393.115/11–1945: Airgram

The Consul at Tientsin ( Meyer ) to the Secretary of State

A–21. [To Embassy:] Under present directives, Marines in Tientsin unable to require Japanese to return movable goods confiscated from Allied nationals against seizure receipts or other valid evidence of confiscation, except where Allied owner is able to find and identify precise merchandise seized. This has been possible in the case of a few motor vehicles belonging to Allied nationals. However, no systematic procedure to facilitate Allied nationals in recovering property now held, for instance, at Japanese Army Supply Headquarters has been developed. Problem is complicated by the fact that the Japanese Military in many instances destroyed their records deliberately so that disposition of confiscated Allied property is not known to them or anyone else. Consequently, it is only by chance that repossession of movable property is possible in individual cases.

The Consulate General urges a broadening of present instructions to Marine authorities at Tientsin, the more essential now due to Chinese application of war booty theory, Chinese disregard of heavy losses sustained by Allied nationals, and lack of Chinese cooperation in enabling them to recover confiscated movable property.

To illustrate: The Japanese have indicated their willingness to deliver from their military stores 20 Singer sewing machines similar to those confiscated from Peking branch of Singer Company, provided Marine agreement is obtained. The Consulate General believes this should be granted.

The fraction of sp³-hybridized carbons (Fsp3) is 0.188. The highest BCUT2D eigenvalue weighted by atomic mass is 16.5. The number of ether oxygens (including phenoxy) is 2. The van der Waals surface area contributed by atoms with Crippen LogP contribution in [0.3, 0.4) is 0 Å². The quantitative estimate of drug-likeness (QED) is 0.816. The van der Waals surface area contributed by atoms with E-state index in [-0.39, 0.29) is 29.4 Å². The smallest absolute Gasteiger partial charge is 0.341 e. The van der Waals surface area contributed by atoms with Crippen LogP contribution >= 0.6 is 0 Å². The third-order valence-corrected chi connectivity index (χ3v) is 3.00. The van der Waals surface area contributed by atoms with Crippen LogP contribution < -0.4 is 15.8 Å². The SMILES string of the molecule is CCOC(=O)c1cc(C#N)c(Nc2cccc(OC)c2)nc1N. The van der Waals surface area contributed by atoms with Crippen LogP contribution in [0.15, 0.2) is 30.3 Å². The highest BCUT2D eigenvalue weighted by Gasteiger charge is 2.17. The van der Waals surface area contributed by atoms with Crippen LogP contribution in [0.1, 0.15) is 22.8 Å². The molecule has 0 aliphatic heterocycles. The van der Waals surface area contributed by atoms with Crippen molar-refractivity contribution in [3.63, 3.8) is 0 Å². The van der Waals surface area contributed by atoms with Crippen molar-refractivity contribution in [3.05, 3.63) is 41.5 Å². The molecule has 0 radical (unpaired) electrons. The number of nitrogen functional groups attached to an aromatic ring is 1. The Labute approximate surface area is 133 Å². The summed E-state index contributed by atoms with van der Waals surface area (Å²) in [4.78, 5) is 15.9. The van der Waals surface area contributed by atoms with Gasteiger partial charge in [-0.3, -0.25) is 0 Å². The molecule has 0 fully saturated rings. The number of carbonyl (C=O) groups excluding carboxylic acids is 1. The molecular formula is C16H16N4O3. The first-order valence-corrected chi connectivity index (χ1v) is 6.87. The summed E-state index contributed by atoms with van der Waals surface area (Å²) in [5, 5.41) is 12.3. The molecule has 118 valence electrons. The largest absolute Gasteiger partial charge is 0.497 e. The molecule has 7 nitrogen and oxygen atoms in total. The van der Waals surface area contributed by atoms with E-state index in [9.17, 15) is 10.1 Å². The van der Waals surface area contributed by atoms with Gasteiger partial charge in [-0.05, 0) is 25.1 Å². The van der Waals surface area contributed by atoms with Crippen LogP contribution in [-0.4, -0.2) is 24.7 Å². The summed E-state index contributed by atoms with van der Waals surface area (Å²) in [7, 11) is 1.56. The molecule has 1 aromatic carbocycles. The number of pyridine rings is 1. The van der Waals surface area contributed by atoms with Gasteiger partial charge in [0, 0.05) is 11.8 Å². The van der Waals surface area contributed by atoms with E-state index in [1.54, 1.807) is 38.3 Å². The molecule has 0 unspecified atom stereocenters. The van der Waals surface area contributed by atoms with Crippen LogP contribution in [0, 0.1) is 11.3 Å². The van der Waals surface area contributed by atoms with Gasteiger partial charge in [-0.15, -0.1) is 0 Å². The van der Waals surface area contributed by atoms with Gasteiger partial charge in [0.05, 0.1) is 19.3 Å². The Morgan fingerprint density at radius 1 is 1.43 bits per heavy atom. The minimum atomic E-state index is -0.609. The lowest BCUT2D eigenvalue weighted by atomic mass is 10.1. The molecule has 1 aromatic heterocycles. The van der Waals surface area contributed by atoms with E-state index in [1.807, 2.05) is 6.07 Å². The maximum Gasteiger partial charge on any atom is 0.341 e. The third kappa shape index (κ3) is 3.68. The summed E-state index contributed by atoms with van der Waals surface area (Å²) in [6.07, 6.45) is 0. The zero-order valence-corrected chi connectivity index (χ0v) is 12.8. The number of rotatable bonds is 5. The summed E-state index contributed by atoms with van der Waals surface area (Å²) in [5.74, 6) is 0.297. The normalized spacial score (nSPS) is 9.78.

The Japanese hold substantial quantities of bristles at their Supply Headquarters which could be used to cover claims of Allied firms for confiscated cargo.

Both Frazar, Federal Inc. and Mr. Joseph Morris, American, have lost fleets of motor vehicles for which Marines might turn over similar vehicles taken from Japanese, the recipients guaranteeing to deliver to any Allied national any vehicle to which the latter can establish ownership and agreeing that the delivery is temporary adjustment pending final settlement and liquidation their claims for war losses.

It will be appreciated if the Embassy will obtain the view of the Commanding General China Theater on this problem as a means of minimizing losses to American nationals and the number of claims which eventually will have to be handled through diplomatic channels.

Even should a procedure such as is proposed here be approved, the Consulate General is taking the precaution of informing local Chinese authorities that they are responsible to American citizens for property [Page 1407] confiscated from them by the Japanese which the Chinese recover in the course of applying their war booty thesis and in repossessing abandoned private or public Japanese property.

Meyer